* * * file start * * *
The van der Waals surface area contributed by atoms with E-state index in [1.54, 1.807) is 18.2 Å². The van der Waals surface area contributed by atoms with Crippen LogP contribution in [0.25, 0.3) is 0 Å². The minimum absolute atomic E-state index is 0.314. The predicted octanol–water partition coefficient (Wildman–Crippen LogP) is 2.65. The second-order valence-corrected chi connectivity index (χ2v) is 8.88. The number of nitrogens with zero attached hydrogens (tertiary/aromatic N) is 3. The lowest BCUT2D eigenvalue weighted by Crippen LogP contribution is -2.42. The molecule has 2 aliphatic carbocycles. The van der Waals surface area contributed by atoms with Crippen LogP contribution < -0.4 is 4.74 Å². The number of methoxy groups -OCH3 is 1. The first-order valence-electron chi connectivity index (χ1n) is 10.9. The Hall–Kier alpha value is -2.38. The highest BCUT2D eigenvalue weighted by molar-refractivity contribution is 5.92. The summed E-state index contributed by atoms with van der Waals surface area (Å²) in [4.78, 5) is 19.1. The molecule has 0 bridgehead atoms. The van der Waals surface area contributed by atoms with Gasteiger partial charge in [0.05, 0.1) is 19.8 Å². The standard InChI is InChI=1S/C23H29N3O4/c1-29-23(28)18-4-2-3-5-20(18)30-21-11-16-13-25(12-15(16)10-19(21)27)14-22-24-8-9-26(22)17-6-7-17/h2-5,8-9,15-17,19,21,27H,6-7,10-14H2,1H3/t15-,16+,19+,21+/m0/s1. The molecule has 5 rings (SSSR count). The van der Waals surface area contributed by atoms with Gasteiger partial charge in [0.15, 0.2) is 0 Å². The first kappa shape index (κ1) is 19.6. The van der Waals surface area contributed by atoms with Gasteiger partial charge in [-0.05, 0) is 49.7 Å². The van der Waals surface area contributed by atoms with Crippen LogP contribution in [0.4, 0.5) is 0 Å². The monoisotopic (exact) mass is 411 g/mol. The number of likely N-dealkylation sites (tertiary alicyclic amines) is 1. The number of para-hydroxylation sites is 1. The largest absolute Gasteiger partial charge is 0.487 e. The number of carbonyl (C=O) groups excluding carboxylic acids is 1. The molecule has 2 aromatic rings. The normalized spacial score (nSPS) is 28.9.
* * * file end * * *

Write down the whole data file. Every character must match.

The van der Waals surface area contributed by atoms with E-state index in [1.54, 1.807) is 18.2 Å². The van der Waals surface area contributed by atoms with Crippen LogP contribution in [0.25, 0.3) is 0 Å². The minimum absolute atomic E-state index is 0.314. The predicted octanol–water partition coefficient (Wildman–Crippen LogP) is 2.65. The second-order valence-corrected chi connectivity index (χ2v) is 8.88. The number of nitrogens with zero attached hydrogens (tertiary/aromatic N) is 3. The lowest BCUT2D eigenvalue weighted by Crippen LogP contribution is -2.42. The molecule has 2 aliphatic carbocycles. The van der Waals surface area contributed by atoms with Crippen LogP contribution < -0.4 is 4.74 Å². The number of methoxy groups -OCH3 is 1. The first-order valence-electron chi connectivity index (χ1n) is 10.9. The Hall–Kier alpha value is -2.38. The highest BCUT2D eigenvalue weighted by molar-refractivity contribution is 5.92. The summed E-state index contributed by atoms with van der Waals surface area (Å²) in [4.78, 5) is 19.1. The molecule has 0 bridgehead atoms. The van der Waals surface area contributed by atoms with Gasteiger partial charge in [0.05, 0.1) is 19.8 Å². The standard InChI is InChI=1S/C23H29N3O4/c1-29-23(28)18-4-2-3-5-20(18)30-21-11-16-13-25(12-15(16)10-19(21)27)14-22-24-8-9-26(22)17-6-7-17/h2-5,8-9,15-17,19,21,27H,6-7,10-14H2,1H3/t15-,16+,19+,21+/m0/s1. The molecule has 5 rings (SSSR count). The van der Waals surface area contributed by atoms with Gasteiger partial charge in [0.15, 0.2) is 0 Å². The first kappa shape index (κ1) is 19.6. The van der Waals surface area contributed by atoms with Gasteiger partial charge in [-0.05, 0) is 49.7 Å². The van der Waals surface area contributed by atoms with Crippen LogP contribution in [0.4, 0.5) is 0 Å². The monoisotopic (exact) mass is 411 g/mol. The number of likely N-dealkylation sites (tertiary alicyclic amines) is 1. The number of para-hydroxylation sites is 1. The largest absolute Gasteiger partial charge is 0.487 e. The number of carbonyl (C=O) groups excluding carboxylic acids is 1. The molecule has 2 aromatic rings. The normalized spacial score (nSPS) is 28.9.